"It is an enabling technology that opens up a wide range of fields to the use of optics on integrated semiconductors to do experiments or build devices," said Holger Schmidt, an assistant professor of electrical engineering at UC Santa Cruz.
Schmidt and graduate student Dongliang Yin designed the liquid-core waveguides so they could be made using the standard silicon fabrication technology used on an industrial scale to make computer chips. The fabrication process yields a hollow-core waveguide that works whether the core is filled with liquid or gas. They described the novel waveguides and the results of optical testing of the devices in the October 18 issue of the journal Applied Physics Letters.
Guiding light waves through liquids and gases is a challenge because of their relatively low refractive indexes. In an optical fiber, light travels through a core with a high index of refraction surrounded by cladding with a lower index of refraction. The difference in refractive indexes results in "total internal reflection" of light waves, allowing transmission of optical signals over long distances.
To build a waveguide with a liquid or gas core, Schmidt relied on the principle of antiresonant reflecting optical waveguides (ARROW). ARROW waveguides with solid cores have been used for semiconductor lasers and other applications. The technique uses multiple layers of materials of precise thicknesses as cladding to reflect light back into the core. Schmidt's group has achieved low-loss propagation of light over useful distances in hollow-core ARROW waveguides containing air or liquids.
"Liquids and gases are the natural environment for molecules in biology and chemistry. If you can guide light through water and air, all of the fields that rely on nonsolid materials can take advantage of integrated optics technology," Schmidt said.
Schmidt is working toward chemical sensing of single molecules using liquid-core waveguides. He also sees potential applications for gas-core waveguides in the areas of atomic physics and quantum optics.
As cladding materials for the hollow-core waveguides, the researchers chose silicon nitride and silicon dioxide because of their compatibility with microfabrication techniques and the potential for integration with silicon-based electronics. The cladding layers are deposited over a sacrificial layer that is later etched away to create the hollow core, which has a rectangular shape. With a thickness of 3.5 microns and a width of 9 microns, it is the smallest hollow light guide ever made. The fabrication was done at a facility at Brigham Young University by John Barber and Aaron Hawkins of BYU, both coauthors on the paper.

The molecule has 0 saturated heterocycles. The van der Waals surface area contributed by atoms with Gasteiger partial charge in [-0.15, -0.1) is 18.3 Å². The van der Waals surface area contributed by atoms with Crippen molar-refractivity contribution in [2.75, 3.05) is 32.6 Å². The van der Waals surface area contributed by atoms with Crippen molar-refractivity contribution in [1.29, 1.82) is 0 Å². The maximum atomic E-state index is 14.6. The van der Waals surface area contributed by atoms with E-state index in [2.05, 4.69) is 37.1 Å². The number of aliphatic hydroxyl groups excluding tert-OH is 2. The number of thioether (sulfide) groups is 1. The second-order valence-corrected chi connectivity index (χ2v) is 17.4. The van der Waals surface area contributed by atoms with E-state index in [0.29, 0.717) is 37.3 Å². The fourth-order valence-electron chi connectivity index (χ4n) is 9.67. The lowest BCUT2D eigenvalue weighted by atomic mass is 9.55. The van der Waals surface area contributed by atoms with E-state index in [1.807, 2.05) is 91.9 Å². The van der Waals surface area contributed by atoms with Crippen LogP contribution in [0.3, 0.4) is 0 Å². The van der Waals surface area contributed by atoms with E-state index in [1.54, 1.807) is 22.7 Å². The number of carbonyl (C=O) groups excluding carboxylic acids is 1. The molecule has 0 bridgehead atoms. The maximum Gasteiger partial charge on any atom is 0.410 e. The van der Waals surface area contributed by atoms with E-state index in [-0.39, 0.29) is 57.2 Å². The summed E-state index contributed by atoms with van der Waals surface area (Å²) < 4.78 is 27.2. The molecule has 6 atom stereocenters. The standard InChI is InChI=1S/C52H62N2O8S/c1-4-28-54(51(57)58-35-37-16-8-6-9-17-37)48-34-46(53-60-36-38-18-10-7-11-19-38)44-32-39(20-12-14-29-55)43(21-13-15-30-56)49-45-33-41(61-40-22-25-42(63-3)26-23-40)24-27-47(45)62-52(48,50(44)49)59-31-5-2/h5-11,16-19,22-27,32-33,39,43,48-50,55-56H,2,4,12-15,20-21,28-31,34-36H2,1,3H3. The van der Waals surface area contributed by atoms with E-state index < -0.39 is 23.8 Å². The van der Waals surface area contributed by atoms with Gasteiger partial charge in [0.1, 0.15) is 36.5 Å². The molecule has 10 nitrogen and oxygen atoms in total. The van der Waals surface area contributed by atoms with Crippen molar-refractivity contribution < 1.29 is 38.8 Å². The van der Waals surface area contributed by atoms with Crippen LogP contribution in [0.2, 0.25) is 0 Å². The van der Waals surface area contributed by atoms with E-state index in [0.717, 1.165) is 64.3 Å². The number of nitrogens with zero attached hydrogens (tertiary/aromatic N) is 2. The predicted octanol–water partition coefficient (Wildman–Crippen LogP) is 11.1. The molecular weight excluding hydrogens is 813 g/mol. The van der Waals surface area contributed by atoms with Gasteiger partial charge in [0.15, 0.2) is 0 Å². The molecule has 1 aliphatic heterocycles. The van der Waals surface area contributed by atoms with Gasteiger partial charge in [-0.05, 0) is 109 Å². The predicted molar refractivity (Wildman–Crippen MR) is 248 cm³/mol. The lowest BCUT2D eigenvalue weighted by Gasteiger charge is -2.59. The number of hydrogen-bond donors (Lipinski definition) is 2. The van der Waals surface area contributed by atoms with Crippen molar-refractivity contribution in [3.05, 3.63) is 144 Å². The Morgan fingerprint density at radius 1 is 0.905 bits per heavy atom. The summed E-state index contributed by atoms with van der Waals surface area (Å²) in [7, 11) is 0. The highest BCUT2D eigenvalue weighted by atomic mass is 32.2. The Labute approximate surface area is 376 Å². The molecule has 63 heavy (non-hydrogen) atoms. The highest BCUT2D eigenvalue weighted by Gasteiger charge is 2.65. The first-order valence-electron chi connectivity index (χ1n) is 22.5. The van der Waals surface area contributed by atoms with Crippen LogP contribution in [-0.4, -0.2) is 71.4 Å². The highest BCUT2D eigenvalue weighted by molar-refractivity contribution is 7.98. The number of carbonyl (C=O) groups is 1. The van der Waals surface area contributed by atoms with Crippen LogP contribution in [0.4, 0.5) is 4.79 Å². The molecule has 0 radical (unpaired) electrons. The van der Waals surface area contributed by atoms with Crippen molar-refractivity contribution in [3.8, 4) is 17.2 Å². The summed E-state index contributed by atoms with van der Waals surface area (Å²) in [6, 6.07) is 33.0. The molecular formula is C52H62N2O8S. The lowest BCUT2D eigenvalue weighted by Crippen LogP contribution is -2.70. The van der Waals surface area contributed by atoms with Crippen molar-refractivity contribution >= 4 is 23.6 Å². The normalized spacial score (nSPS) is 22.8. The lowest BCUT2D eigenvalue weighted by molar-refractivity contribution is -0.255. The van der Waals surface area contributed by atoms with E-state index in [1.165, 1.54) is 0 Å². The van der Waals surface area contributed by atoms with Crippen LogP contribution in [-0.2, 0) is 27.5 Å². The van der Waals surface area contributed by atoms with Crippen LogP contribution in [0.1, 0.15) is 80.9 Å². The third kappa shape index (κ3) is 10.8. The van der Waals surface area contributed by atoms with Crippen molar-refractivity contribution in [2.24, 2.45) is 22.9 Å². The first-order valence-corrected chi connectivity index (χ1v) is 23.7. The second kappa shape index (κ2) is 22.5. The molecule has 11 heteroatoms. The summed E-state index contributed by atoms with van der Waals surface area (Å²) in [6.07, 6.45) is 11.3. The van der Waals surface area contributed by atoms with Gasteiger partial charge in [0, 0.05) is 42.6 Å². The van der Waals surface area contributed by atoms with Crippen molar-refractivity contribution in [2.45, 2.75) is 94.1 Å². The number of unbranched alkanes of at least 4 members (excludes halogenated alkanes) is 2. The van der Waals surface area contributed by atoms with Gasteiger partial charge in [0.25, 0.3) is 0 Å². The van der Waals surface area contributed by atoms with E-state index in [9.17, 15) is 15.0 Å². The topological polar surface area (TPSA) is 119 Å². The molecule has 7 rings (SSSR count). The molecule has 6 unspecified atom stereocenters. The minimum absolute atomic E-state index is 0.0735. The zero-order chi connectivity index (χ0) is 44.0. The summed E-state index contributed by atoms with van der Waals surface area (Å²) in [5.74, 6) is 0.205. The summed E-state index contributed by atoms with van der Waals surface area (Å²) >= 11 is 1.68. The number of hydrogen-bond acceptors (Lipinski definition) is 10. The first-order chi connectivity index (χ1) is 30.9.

"We can make many waveguides in parallel on a chip, so you can imagine probing 20 to 30 channels at one time, with each channel containing a different sample," Schmidt said. "And because it is all silicon technology, we can integrate it with electrical contacts and even put a silicon photodetector right on the chip."
Schmidt's team has also made two-dimensional arrays of waveguides that connect with each other at 90 degree angles, another useful feature made possible by silicon microfabrication techniques.
The researchers have been able to detect molecular fluorescence from a liquid sample in the core of the waveguide, using light from a helium-neon laser to stimulate a fluorescent dye. The experiment detected fluorescence from 800 molecules of dye in a sample volume of 200 picoliters (a picoliter is one trillionth of a liter). Further refinements should enable detection of single molecules, Schmidt said.
Fiberoptic connections can channel light into the waveguides, which could also be coupled with microfluidics systems--so-called "labs on a chip"--to control the flow of samples into and out of the waveguide cores.
Schmidt is also working with David Deamer, professor and chair of biomolecular engineering at UCSC, to combine liquid-core waveguides with a nanopore device developed in Deamer's lab. Deamer's nanopore device can feed linear molecules such as single-stranded DNA through a 2.5-nanometer channel one at a time.
"The idea is to use the nanopore to feed single molecules one by one into a very small volume in the core of the waveguide and capture the photons released by each molecule. There is really nothing like this--it's a totally novel approach to single-molecule detection," said Deamer, who is also a coauthor on the new paper.
Schmidt's research on the liquid-core waveguides is supported by the National Institutes of Health.